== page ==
My plans to retrace Captain Cook's unfinished voyage have been postponed a year while I work on the next Marine Diesel Basics book and get my new boat SV Oceandrifter ready for sea.
Very, very little is worth watching on television – despite the seemingly limitless number of cable and satellite channels. It’s most important function is to train people to be good consumers, to whip up our desires – which like the appetites of Hungry Ghosts can never be fulfilled.
I often suggest to people that one of the best actions they can take to regain control of their minds, and become calmer and more conscious and aware of life, is to switch OFF the TV, or at least move it to the least convenient room in the home.
Yet years ago I saw a short documentary on PBS (the non-for-profit broadcaster in North America) that moved me to tears and which I have never forgotten. Finally, I thought at the time, something that is worthy of the magic of the medium. It was the story of Shirley, an elephant brought in chains from Africa, who is reunited with Jenny – the first elephant she had seen in more than 20 years! Jenny too had been captured in Africa, brought to North America as a youngster, and had worked in the same circus with Shirley in those months after her arrival that must have been traumatic.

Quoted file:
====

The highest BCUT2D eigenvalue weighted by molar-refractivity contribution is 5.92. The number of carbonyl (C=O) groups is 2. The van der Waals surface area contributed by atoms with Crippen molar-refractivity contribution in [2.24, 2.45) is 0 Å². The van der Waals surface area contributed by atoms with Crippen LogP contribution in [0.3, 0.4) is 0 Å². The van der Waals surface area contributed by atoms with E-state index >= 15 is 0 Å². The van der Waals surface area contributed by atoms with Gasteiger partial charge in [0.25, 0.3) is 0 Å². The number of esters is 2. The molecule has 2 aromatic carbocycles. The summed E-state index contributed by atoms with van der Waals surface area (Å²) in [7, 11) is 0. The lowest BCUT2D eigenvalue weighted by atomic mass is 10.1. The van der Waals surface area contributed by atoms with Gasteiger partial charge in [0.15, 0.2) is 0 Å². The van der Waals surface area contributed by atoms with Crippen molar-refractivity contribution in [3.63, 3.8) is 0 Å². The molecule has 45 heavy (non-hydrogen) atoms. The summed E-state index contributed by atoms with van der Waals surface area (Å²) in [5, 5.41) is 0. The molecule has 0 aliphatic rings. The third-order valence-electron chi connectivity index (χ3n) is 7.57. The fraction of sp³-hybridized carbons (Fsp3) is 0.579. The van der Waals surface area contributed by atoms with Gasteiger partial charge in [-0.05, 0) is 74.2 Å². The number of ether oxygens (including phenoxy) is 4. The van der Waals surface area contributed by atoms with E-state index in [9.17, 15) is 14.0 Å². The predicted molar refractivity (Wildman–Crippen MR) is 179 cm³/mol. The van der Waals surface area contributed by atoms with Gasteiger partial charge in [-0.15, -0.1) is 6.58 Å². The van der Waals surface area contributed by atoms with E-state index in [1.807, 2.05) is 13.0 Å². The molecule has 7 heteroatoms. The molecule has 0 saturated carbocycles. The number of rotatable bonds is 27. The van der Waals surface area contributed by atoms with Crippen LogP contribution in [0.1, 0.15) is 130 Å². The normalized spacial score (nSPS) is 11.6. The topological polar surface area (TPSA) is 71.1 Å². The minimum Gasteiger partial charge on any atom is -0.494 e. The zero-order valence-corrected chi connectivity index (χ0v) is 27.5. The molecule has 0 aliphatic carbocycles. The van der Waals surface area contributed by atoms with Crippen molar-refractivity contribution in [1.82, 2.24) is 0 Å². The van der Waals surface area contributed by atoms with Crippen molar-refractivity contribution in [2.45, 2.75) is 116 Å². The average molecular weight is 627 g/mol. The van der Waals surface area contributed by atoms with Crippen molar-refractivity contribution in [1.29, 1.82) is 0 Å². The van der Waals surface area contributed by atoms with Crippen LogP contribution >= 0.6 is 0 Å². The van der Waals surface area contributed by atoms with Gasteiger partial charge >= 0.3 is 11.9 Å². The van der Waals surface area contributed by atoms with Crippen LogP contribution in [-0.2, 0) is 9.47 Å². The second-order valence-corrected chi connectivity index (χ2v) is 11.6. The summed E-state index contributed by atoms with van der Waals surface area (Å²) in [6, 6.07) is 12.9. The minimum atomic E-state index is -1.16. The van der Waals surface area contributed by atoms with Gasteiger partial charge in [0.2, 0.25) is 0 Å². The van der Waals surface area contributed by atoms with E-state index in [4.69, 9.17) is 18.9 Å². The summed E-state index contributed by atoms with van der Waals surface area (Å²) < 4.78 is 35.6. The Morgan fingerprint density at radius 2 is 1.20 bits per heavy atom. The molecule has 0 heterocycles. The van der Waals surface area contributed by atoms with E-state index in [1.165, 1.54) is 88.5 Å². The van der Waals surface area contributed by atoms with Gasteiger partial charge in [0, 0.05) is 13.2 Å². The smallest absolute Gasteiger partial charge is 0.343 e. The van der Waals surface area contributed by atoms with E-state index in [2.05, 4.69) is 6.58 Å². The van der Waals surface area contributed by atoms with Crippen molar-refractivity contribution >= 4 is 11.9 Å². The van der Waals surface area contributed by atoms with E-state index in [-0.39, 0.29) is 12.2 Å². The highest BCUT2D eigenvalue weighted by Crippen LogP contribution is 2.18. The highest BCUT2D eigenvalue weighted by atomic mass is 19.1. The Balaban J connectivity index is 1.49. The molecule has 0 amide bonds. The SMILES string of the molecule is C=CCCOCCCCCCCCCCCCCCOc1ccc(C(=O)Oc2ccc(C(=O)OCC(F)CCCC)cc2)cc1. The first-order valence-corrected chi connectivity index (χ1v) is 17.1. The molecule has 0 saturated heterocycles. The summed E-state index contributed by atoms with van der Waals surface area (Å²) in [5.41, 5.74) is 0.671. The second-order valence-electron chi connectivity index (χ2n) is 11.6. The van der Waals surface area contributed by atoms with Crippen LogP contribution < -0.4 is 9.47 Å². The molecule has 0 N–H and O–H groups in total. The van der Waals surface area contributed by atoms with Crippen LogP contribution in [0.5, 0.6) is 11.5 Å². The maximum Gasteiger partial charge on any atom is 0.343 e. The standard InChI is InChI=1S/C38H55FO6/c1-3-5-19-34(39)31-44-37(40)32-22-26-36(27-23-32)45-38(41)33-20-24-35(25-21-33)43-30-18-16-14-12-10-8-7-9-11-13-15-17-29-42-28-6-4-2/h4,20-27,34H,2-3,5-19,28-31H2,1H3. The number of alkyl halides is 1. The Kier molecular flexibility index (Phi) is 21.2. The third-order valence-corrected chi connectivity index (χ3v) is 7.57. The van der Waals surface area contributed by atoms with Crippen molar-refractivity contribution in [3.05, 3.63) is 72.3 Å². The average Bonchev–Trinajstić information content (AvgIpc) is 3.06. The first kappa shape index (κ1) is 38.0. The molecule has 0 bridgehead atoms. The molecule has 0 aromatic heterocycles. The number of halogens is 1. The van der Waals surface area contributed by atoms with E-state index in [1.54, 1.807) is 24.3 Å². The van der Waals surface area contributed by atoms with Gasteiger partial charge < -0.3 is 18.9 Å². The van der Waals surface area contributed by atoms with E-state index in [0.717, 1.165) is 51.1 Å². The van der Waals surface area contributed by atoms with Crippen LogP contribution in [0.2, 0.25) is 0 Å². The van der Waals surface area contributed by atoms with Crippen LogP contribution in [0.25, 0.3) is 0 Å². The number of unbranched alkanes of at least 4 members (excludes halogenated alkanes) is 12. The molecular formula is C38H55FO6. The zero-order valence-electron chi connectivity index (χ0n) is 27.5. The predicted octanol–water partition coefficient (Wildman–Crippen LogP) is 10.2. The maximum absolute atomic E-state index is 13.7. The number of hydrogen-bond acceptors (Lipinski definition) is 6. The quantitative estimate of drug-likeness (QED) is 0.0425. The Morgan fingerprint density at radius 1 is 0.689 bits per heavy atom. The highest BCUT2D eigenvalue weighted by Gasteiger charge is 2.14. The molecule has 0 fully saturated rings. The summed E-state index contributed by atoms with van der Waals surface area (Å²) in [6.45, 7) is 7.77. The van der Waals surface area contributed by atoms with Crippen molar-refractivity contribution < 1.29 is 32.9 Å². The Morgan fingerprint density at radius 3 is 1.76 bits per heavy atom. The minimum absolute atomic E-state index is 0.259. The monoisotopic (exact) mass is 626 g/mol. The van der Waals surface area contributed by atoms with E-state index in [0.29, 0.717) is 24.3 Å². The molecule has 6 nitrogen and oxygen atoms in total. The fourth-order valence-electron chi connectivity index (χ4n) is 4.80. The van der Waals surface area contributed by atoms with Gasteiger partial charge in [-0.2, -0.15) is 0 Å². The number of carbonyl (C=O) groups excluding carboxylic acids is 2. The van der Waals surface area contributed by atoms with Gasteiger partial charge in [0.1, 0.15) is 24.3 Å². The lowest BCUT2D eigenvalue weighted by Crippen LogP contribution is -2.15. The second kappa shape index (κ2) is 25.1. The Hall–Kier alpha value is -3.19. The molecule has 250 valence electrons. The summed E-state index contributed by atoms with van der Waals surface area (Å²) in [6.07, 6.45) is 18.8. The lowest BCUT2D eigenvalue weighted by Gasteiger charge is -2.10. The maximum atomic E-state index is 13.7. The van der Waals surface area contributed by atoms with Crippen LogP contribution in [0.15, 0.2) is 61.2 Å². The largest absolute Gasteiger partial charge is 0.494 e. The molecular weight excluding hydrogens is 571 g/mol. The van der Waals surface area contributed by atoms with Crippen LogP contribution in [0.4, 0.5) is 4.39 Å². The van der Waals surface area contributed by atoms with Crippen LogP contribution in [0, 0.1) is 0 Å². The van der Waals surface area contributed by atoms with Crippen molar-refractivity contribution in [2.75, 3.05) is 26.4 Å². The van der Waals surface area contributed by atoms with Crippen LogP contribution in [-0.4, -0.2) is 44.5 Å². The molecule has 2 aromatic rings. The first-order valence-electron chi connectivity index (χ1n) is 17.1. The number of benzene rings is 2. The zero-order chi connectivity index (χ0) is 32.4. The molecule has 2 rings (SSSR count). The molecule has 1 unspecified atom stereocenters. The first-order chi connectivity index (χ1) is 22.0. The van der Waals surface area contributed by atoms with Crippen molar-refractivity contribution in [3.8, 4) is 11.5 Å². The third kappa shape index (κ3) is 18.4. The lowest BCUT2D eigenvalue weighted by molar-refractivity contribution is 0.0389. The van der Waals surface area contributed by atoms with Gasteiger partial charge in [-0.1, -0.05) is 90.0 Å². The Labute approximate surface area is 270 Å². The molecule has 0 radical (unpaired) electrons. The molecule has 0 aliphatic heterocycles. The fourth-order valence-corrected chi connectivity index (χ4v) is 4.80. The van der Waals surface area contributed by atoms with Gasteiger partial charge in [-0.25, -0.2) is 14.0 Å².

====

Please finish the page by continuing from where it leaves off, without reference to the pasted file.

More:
I was reminded of this when recently I met a family from Australia who were going to an elephant retraining camp in Chiang Mai, Thailand, where animals traumatized by living and working amid the noise, congestion, pollution and isolation of the capital Bangkok are reacquainted with the pleasures of the elephant life – which is highly social and almost ritualistic in its slow, deliberate pace. (Words that may sound too anthropomorphic.)
Retelling the story of Shirley and Jenny made me curious to see if anyone had posted the short but excellent piece of television on YouTube. Yes – so here it is! Please take a 11 minutes to watch it.
See if you too are not moved to tears. (And if your heart is made of stone perhaps you too need a retraining camp, similar to the elephant camp in Chiang Mai, where human beings can recover from the traumas of contemporary urban survival.)